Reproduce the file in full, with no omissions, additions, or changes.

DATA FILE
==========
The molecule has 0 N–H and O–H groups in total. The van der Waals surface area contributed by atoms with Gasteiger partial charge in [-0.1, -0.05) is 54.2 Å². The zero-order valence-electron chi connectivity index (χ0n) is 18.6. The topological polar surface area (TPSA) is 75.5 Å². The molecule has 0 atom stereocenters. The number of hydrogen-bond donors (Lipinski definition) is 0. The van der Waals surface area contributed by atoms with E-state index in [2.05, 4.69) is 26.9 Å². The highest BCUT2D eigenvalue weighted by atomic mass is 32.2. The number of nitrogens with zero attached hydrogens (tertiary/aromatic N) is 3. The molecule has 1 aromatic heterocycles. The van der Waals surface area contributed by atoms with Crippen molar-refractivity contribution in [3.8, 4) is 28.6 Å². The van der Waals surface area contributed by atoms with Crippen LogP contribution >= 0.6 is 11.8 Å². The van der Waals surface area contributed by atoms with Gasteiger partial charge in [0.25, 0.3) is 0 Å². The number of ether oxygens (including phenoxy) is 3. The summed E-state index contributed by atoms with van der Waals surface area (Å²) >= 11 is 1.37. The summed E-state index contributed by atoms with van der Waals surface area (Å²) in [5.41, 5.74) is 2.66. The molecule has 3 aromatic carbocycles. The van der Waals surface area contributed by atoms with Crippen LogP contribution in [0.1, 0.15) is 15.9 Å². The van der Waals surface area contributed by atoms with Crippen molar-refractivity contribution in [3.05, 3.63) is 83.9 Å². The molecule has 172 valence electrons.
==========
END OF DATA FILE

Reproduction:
The molecule has 0 N–H and O–H groups in total. The van der Waals surface area contributed by atoms with Gasteiger partial charge in [-0.1, -0.05) is 54.2 Å². The zero-order valence-electron chi connectivity index (χ0n) is 18.6. The topological polar surface area (TPSA) is 75.5 Å². The molecule has 0 atom stereocenters. The number of hydrogen-bond donors (Lipinski definition) is 0. The van der Waals surface area contributed by atoms with E-state index in [2.05, 4.69) is 26.9 Å². The highest BCUT2D eigenvalue weighted by atomic mass is 32.2. The number of nitrogens with zero attached hydrogens (tertiary/aromatic N) is 3. The molecule has 1 aromatic heterocycles. The van der Waals surface area contributed by atoms with Crippen molar-refractivity contribution in [3.8, 4) is 28.6 Å². The van der Waals surface area contributed by atoms with Crippen LogP contribution >= 0.6 is 11.8 Å². The van der Waals surface area contributed by atoms with Gasteiger partial charge in [0.25, 0.3) is 0 Å². The number of ether oxygens (including phenoxy) is 3. The summed E-state index contributed by atoms with van der Waals surface area (Å²) >= 11 is 1.37. The summed E-state index contributed by atoms with van der Waals surface area (Å²) in [5.41, 5.74) is 2.66. The molecule has 3 aromatic carbocycles. The van der Waals surface area contributed by atoms with Crippen LogP contribution in [0.1, 0.15) is 15.9 Å². The van der Waals surface area contributed by atoms with Crippen molar-refractivity contribution in [3.05, 3.63) is 83.9 Å². The molecule has 172 valence electrons.